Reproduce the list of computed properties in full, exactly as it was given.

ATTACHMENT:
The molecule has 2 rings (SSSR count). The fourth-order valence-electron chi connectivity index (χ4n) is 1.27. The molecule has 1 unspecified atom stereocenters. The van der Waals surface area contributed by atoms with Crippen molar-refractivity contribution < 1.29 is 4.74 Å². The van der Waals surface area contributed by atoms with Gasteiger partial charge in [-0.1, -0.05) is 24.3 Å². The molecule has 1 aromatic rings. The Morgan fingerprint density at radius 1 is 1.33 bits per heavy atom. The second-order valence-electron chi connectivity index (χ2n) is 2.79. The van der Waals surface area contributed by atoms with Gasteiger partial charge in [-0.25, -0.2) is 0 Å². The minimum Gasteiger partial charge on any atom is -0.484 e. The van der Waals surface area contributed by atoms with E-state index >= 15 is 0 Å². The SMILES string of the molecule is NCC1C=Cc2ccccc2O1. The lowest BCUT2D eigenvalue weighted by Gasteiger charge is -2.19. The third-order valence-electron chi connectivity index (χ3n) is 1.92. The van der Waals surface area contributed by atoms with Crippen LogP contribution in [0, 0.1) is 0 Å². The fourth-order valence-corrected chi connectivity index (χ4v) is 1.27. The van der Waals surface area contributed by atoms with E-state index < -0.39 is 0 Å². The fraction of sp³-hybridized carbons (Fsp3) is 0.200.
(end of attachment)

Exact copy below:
The molecule has 2 rings (SSSR count). The fourth-order valence-electron chi connectivity index (χ4n) is 1.27. The molecule has 1 unspecified atom stereocenters. The van der Waals surface area contributed by atoms with Crippen molar-refractivity contribution < 1.29 is 4.74 Å². The van der Waals surface area contributed by atoms with Gasteiger partial charge in [-0.1, -0.05) is 24.3 Å². The molecule has 1 aromatic rings. The Morgan fingerprint density at radius 1 is 1.33 bits per heavy atom. The second-order valence-electron chi connectivity index (χ2n) is 2.79. The van der Waals surface area contributed by atoms with Gasteiger partial charge in [-0.25, -0.2) is 0 Å². The minimum Gasteiger partial charge on any atom is -0.484 e. The van der Waals surface area contributed by atoms with E-state index >= 15 is 0 Å². The SMILES string of the molecule is NCC1C=Cc2ccccc2O1. The lowest BCUT2D eigenvalue weighted by Gasteiger charge is -2.19. The third-order valence-electron chi connectivity index (χ3n) is 1.92. The van der Waals surface area contributed by atoms with Crippen LogP contribution in [0, 0.1) is 0 Å². The fourth-order valence-corrected chi connectivity index (χ4v) is 1.27. The van der Waals surface area contributed by atoms with E-state index < -0.39 is 0 Å². The fraction of sp³-hybridized carbons (Fsp3) is 0.200.